Yesterday, Google has announced its intent to acquire Mandiant, a leading provider of cybersecurity defense and response services, for $5.4 billion – the company’s second-largest acquisition to date. When the deal is closed, Mandiant will join Google Cloud, further expanding its new parent company’s portfolio of security services, both in its own cloud and across multi-cloud and hybrid environments.
To be completely honest, my initial reaction was somewhat akin to “Oh, poor Mandiant, they just won’t leave it alone…” After all, the company had quite an interesting history. Established in 2004, Mandiant has quickly established itself as one of the leading vendors in threat intelligence, incident response, and security consulting. However, in 2013 it was acquired by FireEye in a deal of over $1 billion.
For 7 years, Mandiant operated as a unit within FireEye, growing and increasing its brand recognition even further with such high-profile investigations as the SolarWinds supply chain attack or the Colonial Pipeline ransomware incident. However, in June 2021, Mandiant has again emerged as an independent company after a split that has seen FireEye’s products sold to a private equity group. This freedom didn’t last long, as we can observe now since Alphabet is keen to close the acquisition as quickly as possible.
Still, my first reaction was, of course, wrong. Mandiant is anything but “poor” and joining Google Cloud will only open massive new prospects for it, both in terms of reaching much larger customer bases and accessing Google’s own cloud infrastructure. So, while the company’s independent presence was short, its future as a part of the Google Cloud platform seems secure. More interesting, however, is understanding the future benefits of the deal for Google…
As we already mentioned while discussing the company’s earlier acquisition of Siemplify, Google is working hard to establish itself as a full-featured security service provider. While Google Cloud has long been recognized as one of the world’s largest cloud service providers, just having a lot of hardware is no longer enough for a reliable competitive advantage. In the times when large-scale security attacks have become a daily norm, data leaks and ransomware attacks can ruin even large businesses, and compliance regulations come with increasingly hefty fines, security has become a crucial differentiating factor for choosing the right provider for your next cloud project.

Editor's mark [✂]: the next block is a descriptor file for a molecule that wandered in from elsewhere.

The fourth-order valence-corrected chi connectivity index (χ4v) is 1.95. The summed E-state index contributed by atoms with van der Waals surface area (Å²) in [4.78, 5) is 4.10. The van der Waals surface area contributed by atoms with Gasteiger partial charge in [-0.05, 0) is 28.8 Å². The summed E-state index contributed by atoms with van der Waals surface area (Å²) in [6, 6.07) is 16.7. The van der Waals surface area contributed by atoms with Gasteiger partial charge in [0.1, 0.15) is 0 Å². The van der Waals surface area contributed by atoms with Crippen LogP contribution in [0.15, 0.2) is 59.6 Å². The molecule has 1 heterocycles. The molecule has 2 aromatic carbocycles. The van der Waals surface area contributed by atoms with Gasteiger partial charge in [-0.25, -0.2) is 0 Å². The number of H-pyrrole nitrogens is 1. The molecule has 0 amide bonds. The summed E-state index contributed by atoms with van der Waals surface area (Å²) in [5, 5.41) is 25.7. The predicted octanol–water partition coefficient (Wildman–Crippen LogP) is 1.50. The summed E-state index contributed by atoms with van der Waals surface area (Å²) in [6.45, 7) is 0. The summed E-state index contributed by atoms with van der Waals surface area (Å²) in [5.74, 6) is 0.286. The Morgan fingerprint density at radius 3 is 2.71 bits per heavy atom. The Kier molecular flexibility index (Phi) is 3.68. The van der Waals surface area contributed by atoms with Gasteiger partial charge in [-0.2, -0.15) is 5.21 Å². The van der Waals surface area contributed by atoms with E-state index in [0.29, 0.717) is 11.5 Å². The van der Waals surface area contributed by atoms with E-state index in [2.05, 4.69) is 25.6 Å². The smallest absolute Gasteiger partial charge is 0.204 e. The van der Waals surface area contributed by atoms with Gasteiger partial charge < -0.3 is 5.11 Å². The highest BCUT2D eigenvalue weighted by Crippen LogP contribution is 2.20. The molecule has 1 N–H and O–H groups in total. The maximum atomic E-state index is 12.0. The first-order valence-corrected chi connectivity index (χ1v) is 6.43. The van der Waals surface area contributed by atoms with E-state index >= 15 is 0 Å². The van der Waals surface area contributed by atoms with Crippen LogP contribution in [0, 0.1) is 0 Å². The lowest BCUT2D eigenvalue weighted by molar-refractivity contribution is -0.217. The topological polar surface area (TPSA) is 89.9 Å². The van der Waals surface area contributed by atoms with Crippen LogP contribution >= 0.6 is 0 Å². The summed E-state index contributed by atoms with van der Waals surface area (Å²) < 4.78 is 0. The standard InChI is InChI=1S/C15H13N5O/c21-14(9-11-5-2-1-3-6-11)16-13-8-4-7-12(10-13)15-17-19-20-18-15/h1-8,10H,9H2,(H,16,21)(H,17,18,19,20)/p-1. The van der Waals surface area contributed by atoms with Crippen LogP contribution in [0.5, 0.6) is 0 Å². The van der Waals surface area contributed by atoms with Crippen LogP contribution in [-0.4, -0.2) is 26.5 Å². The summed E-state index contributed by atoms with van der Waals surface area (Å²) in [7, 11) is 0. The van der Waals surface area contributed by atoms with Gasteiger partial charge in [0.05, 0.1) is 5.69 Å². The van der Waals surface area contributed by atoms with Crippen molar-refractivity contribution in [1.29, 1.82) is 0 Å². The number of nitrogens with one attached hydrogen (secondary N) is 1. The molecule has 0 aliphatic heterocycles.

Fifteen years after the first public cloud has emerged, AWS remains the largest cloud service provider by size and revenue; trying to compete with it by building more data centers is still not a viable strategy. Sooner or later, other providers came to the realization that attracting customers with unique innovative capabilities and services is the right way. Oracle has the best databases, Google has the best API management, IBM has great managed services, etc. However, no single cloud is best at everything, and thus, “multi-cloud” is quickly becoming the new “hybrid” for modern large-scale cloud projects.
And in this new multi-cloud world, you must ensure that critical workloads and sensitive data remain constantly observable, properly governed, and securely protected against a multitude of cyber threats and other risks. Securing your own cloud is no longer enough – customers expect your security tools to provide holistic coverage across your competitors as well.
Microsoft was perhaps the earliest adopter of this strategy, and it has paid off quickly. In the recently published Leadership Compass on Intelligent SIEM Platforms, we have recognized the company’s security analytics platform Microsoft Sentinel as an undisputed market leader despite its relatively short history. Microsoft Defender for Cloud is also the first solution to provide security posture management across all three big clouds.
Now, it’s Google’s turn to boost its security services, and the company has decided to go big by adding a veteran leader in threat intelligence, attack surface management, and automated defense to its already substantial portfolio. This is a clear indication that Google is no longer focusing on “cloud-native” startups, but wants to see large, more traditional enterprises among its customers, and is ready to cater to their complex, hybrid, multi-cloud requirements.
All these developments indicate a welcome departure from the old-school mentality of “my cloud is better than yours” towards more open and mutually beneficial partnerships and multi-cloud collaboration projects. For the customers, consistent multi-cloud security is a must, and seeing the market becoming more competitive is a definite win. KuppingerCole will continue to observe these developments and cover all aspects of security from and for the cloud in our research.
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